The nucleus is a pivotal organelle responsible to regulate almost all forms of cellular activities.
The nucleus is a pivotal organelle responsible to regulate almost all forms of cellular activities. Mostly, every type of cell that exists is categorized on the basis of the absence or presence of the nucleus within its cell (categorized either as a prokaryotic or eukaryotic cell.)
The nucleus is a double-membraned organelle that contains the genetic material and other instructions required for cellular processes. It is exclusively found in eukaryotic cells and is also one of the largest organelles.
A double-membraned organelle known as the nuclear membrane/envelope engirdles the nucleus.
The nucleolus is found within the nucleus, occupying 25% per cent of the volume.
Thread-like, dense structures known as chromatins are found within the nucleus containing proteins and DNA.
The mechanical strength for the nucleus is provided by the nuclear matrix, a network of fibres and filaments which performs functions similar to the cytoskeleton.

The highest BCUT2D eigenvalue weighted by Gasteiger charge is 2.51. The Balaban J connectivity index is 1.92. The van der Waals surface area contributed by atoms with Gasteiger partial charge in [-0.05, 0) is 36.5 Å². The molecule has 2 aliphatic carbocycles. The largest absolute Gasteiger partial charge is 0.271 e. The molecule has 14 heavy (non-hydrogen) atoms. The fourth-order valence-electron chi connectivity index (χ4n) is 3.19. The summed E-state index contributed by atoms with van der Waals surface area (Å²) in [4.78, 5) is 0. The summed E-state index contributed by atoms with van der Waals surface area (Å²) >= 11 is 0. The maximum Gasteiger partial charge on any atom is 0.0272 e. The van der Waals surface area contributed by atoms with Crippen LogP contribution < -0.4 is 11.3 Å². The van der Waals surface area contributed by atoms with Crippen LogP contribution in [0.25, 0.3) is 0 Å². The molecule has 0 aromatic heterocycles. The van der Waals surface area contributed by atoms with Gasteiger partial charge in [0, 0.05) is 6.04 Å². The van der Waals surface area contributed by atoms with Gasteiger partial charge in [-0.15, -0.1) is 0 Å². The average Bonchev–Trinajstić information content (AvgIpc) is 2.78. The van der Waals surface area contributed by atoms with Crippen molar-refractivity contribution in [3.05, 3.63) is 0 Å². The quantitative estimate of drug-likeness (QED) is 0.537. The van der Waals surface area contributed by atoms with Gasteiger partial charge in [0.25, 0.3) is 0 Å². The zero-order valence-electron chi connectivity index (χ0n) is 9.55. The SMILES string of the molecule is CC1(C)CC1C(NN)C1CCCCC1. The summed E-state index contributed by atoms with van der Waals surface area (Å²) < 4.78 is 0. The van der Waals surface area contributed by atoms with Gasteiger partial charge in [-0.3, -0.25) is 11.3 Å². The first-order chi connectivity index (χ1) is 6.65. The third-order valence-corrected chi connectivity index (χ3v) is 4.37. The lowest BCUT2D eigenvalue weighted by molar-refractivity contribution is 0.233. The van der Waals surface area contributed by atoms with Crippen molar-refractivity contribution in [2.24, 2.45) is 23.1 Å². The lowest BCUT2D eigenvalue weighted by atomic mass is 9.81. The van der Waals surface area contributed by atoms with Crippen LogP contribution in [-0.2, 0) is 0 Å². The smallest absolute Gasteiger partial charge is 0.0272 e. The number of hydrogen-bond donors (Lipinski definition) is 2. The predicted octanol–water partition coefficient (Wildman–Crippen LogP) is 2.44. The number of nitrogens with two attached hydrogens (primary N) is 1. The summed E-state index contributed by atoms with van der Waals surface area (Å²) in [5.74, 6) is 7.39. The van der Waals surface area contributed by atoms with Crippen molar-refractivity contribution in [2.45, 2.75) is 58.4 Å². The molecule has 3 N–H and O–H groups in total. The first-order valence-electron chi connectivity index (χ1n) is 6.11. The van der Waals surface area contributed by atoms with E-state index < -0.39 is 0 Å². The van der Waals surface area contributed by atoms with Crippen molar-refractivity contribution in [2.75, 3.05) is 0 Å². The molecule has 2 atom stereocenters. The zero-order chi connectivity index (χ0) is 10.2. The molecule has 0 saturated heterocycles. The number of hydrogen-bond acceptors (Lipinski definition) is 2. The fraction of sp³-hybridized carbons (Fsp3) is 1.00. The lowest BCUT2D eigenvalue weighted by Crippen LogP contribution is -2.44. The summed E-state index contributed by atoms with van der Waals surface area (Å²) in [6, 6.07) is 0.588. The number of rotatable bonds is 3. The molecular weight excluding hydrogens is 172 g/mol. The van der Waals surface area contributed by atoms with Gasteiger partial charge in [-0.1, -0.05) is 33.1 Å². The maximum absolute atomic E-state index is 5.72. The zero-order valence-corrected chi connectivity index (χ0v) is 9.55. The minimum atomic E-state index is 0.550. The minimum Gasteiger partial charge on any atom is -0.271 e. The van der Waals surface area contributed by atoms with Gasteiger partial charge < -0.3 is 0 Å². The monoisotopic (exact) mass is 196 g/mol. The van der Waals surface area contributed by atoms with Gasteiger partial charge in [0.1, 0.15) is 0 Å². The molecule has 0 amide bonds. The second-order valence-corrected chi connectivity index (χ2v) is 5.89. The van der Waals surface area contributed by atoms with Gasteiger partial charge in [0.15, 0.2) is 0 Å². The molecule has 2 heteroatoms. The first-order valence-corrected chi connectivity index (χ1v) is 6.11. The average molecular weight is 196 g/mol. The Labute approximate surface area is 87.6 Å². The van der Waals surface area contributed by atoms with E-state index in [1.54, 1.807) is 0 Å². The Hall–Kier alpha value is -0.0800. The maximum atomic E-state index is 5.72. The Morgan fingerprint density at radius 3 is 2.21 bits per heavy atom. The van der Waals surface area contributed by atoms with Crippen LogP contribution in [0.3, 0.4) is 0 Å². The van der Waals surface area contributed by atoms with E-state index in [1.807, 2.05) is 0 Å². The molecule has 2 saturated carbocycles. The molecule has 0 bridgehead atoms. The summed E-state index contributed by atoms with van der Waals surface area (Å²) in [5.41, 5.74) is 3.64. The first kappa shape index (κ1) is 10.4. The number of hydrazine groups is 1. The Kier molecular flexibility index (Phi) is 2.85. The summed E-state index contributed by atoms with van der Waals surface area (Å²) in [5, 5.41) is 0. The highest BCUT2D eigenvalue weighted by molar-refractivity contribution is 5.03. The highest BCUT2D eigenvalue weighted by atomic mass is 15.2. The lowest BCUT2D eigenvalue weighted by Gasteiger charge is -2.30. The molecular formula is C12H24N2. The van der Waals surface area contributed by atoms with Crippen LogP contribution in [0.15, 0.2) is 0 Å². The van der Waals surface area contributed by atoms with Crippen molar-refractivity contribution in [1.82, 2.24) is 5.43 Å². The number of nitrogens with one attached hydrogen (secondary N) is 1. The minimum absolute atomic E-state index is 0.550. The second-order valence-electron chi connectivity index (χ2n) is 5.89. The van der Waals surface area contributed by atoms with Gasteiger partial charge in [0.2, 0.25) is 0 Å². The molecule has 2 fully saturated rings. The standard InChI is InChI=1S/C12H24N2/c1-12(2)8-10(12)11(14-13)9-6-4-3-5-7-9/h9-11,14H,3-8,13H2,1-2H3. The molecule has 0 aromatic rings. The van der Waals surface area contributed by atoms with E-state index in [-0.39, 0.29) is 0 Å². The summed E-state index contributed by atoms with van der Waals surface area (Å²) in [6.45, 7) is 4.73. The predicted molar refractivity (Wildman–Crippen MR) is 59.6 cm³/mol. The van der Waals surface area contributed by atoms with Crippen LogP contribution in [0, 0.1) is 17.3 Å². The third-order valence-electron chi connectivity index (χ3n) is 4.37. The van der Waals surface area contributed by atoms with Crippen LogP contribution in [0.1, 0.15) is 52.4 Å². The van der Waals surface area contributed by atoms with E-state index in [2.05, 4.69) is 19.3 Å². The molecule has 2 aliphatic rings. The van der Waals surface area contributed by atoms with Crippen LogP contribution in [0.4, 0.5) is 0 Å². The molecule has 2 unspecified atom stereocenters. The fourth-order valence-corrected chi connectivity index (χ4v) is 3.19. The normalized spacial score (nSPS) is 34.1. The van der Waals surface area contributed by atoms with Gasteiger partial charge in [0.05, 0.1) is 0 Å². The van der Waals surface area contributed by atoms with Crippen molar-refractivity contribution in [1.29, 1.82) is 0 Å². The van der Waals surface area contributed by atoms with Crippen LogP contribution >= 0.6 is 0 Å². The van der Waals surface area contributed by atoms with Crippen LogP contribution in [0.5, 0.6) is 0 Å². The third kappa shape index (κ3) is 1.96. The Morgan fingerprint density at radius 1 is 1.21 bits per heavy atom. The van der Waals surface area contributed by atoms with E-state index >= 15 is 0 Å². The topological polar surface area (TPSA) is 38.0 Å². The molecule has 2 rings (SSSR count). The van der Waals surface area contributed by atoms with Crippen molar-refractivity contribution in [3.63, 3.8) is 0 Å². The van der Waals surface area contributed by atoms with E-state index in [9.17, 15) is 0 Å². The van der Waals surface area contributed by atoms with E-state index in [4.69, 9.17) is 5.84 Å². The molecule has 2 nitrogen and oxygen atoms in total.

The nucleus has 2 primary functions:
It is responsible for storing the cell’s hereditary material or the DNA.
It is responsible for coordinating many of the important cellular activities such as protein synthesis, cell division, growth and a host of other important functions.
The most integral component of the cell is the nucleus (plural: nuclei). It is derived from a Latin word which means “ kernel of a nut ”.
A nucleus is defined as a double-membraned eukaryotic cell organelle that contains the genetic material.
A nucleus diagram highlighting the various components. Moreover, only eukaryotes have the nucleus, prokaryotes have the nucleoid
As stated above, the nucleus is found only in eukaryotes and is the defining characteristic feature of eukaryotic cells . However, some cells, such as RBCs do not possess a nucleus, though they originate from a eukaryotic organisms.
Following are the important nucleus function:
Also Read: Nuclear membrane Further Reading:
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